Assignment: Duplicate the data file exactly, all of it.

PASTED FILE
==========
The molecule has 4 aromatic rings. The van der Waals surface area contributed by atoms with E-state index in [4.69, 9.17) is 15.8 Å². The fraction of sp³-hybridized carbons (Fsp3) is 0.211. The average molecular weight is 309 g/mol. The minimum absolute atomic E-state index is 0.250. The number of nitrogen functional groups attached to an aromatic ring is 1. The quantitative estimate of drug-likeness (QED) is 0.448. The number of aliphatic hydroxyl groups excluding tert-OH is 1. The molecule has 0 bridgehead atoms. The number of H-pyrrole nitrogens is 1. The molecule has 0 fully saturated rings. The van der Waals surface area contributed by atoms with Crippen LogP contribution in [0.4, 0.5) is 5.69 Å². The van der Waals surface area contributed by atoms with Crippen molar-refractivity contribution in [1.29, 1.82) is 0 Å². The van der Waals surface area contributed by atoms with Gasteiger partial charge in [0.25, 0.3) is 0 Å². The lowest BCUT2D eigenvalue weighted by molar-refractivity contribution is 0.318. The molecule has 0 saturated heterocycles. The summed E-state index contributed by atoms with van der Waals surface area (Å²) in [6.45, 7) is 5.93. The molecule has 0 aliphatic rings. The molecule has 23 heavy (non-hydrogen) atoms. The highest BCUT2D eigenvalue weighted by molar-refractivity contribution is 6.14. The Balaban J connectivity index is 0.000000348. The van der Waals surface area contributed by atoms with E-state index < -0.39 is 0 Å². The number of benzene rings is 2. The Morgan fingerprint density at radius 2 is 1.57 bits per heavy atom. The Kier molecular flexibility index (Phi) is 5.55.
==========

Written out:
The molecule has 4 aromatic rings. The van der Waals surface area contributed by atoms with E-state index in [4.69, 9.17) is 15.8 Å². The fraction of sp³-hybridized carbons (Fsp3) is 0.211. The average molecular weight is 309 g/mol. The minimum absolute atomic E-state index is 0.250. The number of nitrogen functional groups attached to an aromatic ring is 1. The quantitative estimate of drug-likeness (QED) is 0.448. The number of aliphatic hydroxyl groups excluding tert-OH is 1. The molecule has 0 bridgehead atoms. The number of H-pyrrole nitrogens is 1. The molecule has 0 fully saturated rings. The van der Waals surface area contributed by atoms with Crippen LogP contribution in [0.4, 0.5) is 5.69 Å². The van der Waals surface area contributed by atoms with Crippen molar-refractivity contribution in [1.29, 1.82) is 0 Å². The van der Waals surface area contributed by atoms with Gasteiger partial charge in [0.25, 0.3) is 0 Å². The lowest BCUT2D eigenvalue weighted by molar-refractivity contribution is 0.318. The molecule has 0 saturated heterocycles. The summed E-state index contributed by atoms with van der Waals surface area (Å²) in [6.45, 7) is 5.93. The molecule has 0 aliphatic rings. The molecule has 23 heavy (non-hydrogen) atoms. The highest BCUT2D eigenvalue weighted by molar-refractivity contribution is 6.14. The Balaban J connectivity index is 0.000000348. The van der Waals surface area contributed by atoms with E-state index < -0.39 is 0 Å². The number of benzene rings is 2. The Morgan fingerprint density at radius 2 is 1.57 bits per heavy atom. The Kier molecular flexibility index (Phi) is 5.55.